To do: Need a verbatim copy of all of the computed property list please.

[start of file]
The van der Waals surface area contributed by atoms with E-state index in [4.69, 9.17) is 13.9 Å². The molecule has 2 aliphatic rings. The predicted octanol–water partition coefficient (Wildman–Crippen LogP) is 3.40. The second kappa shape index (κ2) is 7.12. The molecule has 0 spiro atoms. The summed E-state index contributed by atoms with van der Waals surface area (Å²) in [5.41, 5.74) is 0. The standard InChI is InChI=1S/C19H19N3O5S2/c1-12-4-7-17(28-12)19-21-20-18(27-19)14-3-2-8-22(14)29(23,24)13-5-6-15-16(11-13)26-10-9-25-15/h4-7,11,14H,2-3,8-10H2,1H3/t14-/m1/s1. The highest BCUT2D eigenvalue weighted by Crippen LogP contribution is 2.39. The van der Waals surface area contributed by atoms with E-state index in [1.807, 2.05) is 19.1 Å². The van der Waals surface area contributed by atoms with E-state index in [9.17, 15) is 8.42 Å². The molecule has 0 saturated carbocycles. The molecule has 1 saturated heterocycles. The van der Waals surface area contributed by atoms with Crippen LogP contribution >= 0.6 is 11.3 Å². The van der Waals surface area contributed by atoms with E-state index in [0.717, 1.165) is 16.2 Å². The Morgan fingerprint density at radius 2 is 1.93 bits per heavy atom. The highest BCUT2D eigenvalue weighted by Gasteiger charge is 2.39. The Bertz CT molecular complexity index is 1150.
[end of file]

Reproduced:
The van der Waals surface area contributed by atoms with E-state index in [4.69, 9.17) is 13.9 Å². The molecule has 2 aliphatic rings. The predicted octanol–water partition coefficient (Wildman–Crippen LogP) is 3.40. The second kappa shape index (κ2) is 7.12. The molecule has 0 spiro atoms. The summed E-state index contributed by atoms with van der Waals surface area (Å²) in [5.41, 5.74) is 0. The standard InChI is InChI=1S/C19H19N3O5S2/c1-12-4-7-17(28-12)19-21-20-18(27-19)14-3-2-8-22(14)29(23,24)13-5-6-15-16(11-13)26-10-9-25-15/h4-7,11,14H,2-3,8-10H2,1H3/t14-/m1/s1. The highest BCUT2D eigenvalue weighted by Crippen LogP contribution is 2.39. The van der Waals surface area contributed by atoms with E-state index in [1.807, 2.05) is 19.1 Å². The van der Waals surface area contributed by atoms with E-state index in [9.17, 15) is 8.42 Å². The molecule has 0 saturated carbocycles. The molecule has 1 saturated heterocycles. The van der Waals surface area contributed by atoms with Crippen LogP contribution >= 0.6 is 11.3 Å². The van der Waals surface area contributed by atoms with E-state index in [0.717, 1.165) is 16.2 Å². The Morgan fingerprint density at radius 2 is 1.93 bits per heavy atom. The highest BCUT2D eigenvalue weighted by Gasteiger charge is 2.39. The Bertz CT molecular complexity index is 1150.